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8 Tips for Writing the Perfect Executive Assistant Resume (Plus an Example!)

Ezra Bailey/Getty Images
Ezra Bailey/Getty Images

Behind nearly every busy executive is an even busier executive assistant artfully orchestrating their boss’s jam-packed schedule. Executive assistants (or EAs for short) play a key role in keeping an executive’s office running smoothly, often juggling multiple competing priorities all at once. They somehow, as if by magic, keep everything—meetings, schedules, travel arrangements, and much, much more—on track.

But it’s not magic at all. Executive assistants are smart, savvy, and resourceful professionals, with a knack for multitasking and a talent for interacting with people. Drawing on this specialized skill set, they often make what can be a very challenging job look like a breeze. In reality, it’s a fast-paced role that requires organization and adaptability; one moment a quarterly report is your top priority and the next you need to secure a lunch reservation for 12 people ASAP. It takes a special kind of person to be able to perform this job well.

As the title would suggest, executive assistants generally support one or more executives with their administrative needs, like scheduling meetings and booking travel; business operations, like creating presentations and generating reports; or personal needs, like picking up dry cleaning or taking a car into the shop for repairs. Sometimes an executive assistant serves as the gatekeeper between the boss and their team and plans the office holiday party, too. The role varies vastly from one executive to the next, which can be part of the fun—especially if you like being kept on your toes.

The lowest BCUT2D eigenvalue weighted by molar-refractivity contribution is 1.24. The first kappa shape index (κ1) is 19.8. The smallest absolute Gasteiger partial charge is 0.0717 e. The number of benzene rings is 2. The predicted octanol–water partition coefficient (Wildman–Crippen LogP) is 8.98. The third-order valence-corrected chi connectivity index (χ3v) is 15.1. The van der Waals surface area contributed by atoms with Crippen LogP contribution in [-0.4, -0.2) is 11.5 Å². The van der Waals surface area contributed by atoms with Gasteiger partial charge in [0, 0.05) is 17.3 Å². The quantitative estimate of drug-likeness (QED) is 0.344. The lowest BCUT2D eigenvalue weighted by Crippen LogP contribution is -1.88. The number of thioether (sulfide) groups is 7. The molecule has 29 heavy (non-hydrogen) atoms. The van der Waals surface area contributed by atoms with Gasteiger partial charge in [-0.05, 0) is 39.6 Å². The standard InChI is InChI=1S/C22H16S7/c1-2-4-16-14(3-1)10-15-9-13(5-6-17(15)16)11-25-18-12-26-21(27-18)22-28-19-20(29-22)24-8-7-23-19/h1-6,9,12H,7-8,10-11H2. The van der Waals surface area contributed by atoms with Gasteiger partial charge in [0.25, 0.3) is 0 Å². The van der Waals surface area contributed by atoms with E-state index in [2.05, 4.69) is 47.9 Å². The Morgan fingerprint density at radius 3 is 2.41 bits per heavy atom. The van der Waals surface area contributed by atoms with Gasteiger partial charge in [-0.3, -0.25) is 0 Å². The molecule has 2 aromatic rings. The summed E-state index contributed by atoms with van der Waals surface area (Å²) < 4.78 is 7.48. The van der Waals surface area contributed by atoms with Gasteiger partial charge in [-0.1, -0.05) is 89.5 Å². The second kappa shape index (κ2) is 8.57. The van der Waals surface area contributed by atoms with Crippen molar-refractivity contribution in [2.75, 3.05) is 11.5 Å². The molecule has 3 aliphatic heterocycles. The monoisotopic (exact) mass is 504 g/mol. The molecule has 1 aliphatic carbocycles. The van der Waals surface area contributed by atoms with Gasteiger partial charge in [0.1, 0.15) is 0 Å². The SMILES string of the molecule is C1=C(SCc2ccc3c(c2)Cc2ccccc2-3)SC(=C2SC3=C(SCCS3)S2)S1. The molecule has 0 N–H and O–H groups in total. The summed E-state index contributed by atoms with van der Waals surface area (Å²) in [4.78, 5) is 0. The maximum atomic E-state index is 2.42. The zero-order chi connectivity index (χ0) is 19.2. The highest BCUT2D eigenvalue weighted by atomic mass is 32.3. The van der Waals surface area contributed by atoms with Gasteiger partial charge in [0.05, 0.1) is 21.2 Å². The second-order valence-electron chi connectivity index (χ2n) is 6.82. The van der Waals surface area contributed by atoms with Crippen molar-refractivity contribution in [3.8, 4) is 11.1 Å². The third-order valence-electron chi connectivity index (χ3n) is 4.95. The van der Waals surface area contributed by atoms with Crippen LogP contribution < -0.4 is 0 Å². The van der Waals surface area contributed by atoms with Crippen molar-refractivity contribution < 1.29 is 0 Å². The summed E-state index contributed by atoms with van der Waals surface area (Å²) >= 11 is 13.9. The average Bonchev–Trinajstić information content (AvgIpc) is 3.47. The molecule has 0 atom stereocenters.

As an EA, your resume should spell out the myriad ways that you can make an executive’s life easier, help their days run more smoothly, and increase their overall efficiency. Capturing the breadth of your responsibilities and achievements as an EA on a single page might prove to be a challenge. It’s totally understandable given the array of tasks an EA might perform in a single day, let alone over the span of several years!

The good news is that writing a standout executive assistant resume is easier than you might think. You just need to follow these eight simple tips.

Zero in on Your Ideal Role, Company, Industry, and/or Executive

Because an EA’s responsibilities can vary so greatly, it’s important to get a handle on what you want your role to look like before you start writing your resume. So ask yourself: Is there a specific industry you’d like to target? Do you want to support a single executive or would you prefer to work with a small group of leaders? Are you OK with handling personal matters? Being clear about your preferences will help you draft a strong, compelling resume (and narrow down the roles you apply for!).

Tailor your Content